Publication bias was assessed using Begg and Mazumdar rank correlation, the random effect variant of Egger test, Duval & Tweedie trim and fill method, and the inspection of the funnel plots.
Calculating Treatment Effect
Corrected Hedges g (g) was used as a measure of effect size. If the mean and standard deviation were not reported in the original studies, effect sizes were calculated using other statistics, using the equations by Johnson and Eagly,13 and Lipsey and Wilson.14 If necessary, effect sizes were aggregated according to Rosenthal and Rubin15 and Decoster.16 For studies that did not report any test statistics or significance values for nonsignificant results, we imputed g = 0 (referred to as “imprecise inference” from here on).
Statistical analysis was performed using the metafor package (v1.9-3)17 in R (v3.1.1). Statistical heterogeneity (I2) yielded medium to high values that supported the application of a random-effect approach. Random effect meta-analysis was used to obtain the general effect size of suggestive methods on postoperative side effects, to assess publication bias, and to have a reference point for later sensitivity analyses. Meta-regression was used to investigate the risk of bias for all outcome variables including all categories from the Cochrane Risk of Bias Assessment Tool as binomial variables: 0 = low risk of bias; 1 = unclear or high risk of bias. A permutation-based technique was used to control for multiple hypothesis testing. Sensitivity analyses were performed to further investigate significant moderator effects by excluding studies with unclear or high-risk ratings. Moderator effects of imprecise inference and special care (see data extraction) were tested as well, accompanied by appropriate sensitivity analyses.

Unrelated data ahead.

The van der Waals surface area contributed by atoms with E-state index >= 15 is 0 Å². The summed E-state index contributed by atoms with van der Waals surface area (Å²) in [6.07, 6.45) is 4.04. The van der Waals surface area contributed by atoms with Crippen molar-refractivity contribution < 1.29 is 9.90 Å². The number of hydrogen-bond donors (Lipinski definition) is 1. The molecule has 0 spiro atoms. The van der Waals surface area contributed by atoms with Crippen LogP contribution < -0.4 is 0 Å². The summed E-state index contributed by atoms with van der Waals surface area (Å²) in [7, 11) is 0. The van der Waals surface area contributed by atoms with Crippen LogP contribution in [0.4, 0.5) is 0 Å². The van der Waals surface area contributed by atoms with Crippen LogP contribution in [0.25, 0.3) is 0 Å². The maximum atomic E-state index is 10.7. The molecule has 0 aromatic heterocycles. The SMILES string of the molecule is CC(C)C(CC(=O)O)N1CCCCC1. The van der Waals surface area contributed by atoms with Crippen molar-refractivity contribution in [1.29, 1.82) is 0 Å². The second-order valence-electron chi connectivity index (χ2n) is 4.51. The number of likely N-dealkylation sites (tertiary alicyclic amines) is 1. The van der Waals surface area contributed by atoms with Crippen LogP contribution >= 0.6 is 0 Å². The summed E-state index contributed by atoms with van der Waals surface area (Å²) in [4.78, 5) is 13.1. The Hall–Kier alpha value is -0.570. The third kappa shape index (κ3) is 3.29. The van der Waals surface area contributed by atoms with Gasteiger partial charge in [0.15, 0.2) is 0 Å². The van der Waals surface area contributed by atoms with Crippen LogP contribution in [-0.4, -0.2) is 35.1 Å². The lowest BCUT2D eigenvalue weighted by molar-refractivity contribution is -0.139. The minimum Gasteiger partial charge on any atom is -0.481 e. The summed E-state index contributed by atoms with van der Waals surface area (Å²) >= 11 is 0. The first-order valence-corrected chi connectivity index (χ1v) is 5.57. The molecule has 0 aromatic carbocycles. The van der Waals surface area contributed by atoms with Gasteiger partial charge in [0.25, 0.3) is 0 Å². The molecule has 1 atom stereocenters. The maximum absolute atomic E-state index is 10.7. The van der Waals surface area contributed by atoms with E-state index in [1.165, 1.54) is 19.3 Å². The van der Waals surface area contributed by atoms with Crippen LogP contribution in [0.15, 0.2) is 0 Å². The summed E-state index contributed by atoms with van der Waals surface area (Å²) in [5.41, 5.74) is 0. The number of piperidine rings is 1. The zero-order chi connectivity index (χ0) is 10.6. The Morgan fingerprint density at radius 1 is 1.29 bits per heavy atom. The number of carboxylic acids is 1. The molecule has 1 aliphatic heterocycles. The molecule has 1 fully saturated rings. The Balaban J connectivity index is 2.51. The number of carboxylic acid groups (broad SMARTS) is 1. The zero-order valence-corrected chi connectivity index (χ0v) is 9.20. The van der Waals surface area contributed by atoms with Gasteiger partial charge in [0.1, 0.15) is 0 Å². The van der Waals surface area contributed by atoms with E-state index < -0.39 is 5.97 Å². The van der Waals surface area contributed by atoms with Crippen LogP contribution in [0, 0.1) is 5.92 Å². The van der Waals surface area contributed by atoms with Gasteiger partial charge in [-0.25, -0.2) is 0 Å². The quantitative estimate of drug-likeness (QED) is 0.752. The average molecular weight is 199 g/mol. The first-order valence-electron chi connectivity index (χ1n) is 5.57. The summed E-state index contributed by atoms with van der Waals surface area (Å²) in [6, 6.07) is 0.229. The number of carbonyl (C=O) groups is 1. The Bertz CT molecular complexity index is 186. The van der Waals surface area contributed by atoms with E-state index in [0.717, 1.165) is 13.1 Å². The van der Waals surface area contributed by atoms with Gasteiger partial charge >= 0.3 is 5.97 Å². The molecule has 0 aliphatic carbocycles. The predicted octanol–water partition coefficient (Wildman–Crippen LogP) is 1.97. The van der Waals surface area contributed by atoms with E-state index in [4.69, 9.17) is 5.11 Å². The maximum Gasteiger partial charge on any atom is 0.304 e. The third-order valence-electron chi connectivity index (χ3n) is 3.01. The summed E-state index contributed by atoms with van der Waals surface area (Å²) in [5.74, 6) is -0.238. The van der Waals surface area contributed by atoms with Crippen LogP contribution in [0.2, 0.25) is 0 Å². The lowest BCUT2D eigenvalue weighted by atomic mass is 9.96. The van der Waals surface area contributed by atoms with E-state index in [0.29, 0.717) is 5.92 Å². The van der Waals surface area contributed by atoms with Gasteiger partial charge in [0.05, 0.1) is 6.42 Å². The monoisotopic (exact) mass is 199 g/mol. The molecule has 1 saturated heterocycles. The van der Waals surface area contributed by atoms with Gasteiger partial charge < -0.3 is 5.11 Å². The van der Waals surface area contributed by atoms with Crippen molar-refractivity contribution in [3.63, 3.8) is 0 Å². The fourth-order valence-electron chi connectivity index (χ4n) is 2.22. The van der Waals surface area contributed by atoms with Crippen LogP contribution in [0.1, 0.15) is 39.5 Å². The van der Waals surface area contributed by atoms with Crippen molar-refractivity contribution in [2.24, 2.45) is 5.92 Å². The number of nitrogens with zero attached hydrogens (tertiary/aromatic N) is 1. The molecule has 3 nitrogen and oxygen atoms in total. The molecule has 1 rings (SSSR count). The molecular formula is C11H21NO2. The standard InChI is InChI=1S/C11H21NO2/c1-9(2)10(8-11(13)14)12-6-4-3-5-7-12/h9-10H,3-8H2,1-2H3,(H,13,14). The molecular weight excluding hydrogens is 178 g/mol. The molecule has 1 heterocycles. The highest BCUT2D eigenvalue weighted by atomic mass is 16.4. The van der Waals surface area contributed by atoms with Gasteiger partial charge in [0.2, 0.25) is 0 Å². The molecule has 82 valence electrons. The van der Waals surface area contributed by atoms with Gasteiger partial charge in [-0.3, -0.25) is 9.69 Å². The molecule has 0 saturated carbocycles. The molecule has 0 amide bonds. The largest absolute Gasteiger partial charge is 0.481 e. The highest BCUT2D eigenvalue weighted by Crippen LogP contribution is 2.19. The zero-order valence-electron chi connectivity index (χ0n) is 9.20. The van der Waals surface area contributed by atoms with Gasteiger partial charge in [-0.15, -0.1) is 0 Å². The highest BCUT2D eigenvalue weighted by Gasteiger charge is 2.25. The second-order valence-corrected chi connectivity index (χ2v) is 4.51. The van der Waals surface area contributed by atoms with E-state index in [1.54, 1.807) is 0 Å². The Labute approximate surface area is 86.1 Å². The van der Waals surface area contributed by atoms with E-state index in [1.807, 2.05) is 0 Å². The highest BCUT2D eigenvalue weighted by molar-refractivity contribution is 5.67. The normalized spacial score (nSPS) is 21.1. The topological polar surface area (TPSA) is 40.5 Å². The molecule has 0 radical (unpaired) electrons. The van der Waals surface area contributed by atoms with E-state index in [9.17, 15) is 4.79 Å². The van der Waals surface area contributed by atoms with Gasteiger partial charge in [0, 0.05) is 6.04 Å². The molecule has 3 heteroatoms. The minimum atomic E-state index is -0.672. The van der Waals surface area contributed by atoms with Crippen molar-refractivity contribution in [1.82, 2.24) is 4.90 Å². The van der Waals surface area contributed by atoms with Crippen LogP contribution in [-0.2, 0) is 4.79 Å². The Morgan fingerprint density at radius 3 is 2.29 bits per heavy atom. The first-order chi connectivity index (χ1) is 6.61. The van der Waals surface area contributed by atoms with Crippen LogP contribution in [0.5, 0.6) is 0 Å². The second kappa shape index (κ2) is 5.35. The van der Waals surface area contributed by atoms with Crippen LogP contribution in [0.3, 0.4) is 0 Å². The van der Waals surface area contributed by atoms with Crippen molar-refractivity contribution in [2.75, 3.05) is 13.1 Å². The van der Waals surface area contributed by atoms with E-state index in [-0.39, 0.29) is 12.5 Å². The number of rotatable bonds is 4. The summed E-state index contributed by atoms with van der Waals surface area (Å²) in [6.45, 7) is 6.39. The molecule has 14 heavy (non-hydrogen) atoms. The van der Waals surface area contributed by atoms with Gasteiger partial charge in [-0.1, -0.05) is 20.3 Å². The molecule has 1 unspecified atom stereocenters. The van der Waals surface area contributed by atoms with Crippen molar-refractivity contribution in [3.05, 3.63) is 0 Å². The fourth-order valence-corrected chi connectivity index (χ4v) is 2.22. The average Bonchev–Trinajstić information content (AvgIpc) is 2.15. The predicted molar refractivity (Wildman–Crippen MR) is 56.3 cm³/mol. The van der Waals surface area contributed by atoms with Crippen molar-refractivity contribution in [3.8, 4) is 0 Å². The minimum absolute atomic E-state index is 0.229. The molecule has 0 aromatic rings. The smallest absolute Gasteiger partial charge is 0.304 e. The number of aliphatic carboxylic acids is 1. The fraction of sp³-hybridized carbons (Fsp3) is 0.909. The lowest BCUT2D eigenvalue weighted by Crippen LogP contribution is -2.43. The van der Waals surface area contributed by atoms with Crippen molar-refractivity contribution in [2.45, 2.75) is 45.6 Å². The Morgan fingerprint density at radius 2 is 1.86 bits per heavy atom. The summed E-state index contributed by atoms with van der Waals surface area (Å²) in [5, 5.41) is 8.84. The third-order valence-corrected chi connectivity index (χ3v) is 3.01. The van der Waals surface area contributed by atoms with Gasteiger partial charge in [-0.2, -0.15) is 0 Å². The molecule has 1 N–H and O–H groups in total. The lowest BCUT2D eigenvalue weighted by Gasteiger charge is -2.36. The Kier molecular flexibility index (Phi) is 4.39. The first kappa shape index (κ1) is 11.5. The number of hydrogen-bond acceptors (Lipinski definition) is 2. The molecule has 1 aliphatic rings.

Subsequently 3 meta-regressions were executed for each outcome testing the moderating effect of hypnosis induction, live versus recorded presentation, and surgery type (minor versus major surgery). In addition, sensitivity analyses were also performed on datasets split by moderator conditions. One study in the anxiety and pain datasets was omitted from the analysis of the effect of surgery type because of insufficient information to determine surgery type.18 Because a relatively high risk of bias was uncovered in the study pool, threshold for statistical significance was set to P < 0.01, and 99% confidence intervals (CIs) are displayed in all analyses except for risk of bias assessments in which the traditional P < 0.05 was retained. (Appendix 1, Supplemental Digital Content 1, http://links.lww.com/AA/B9, summarizes references of text on statistical methods used for the assessment of publication bias, calculating treatment effect, and analysis of the data).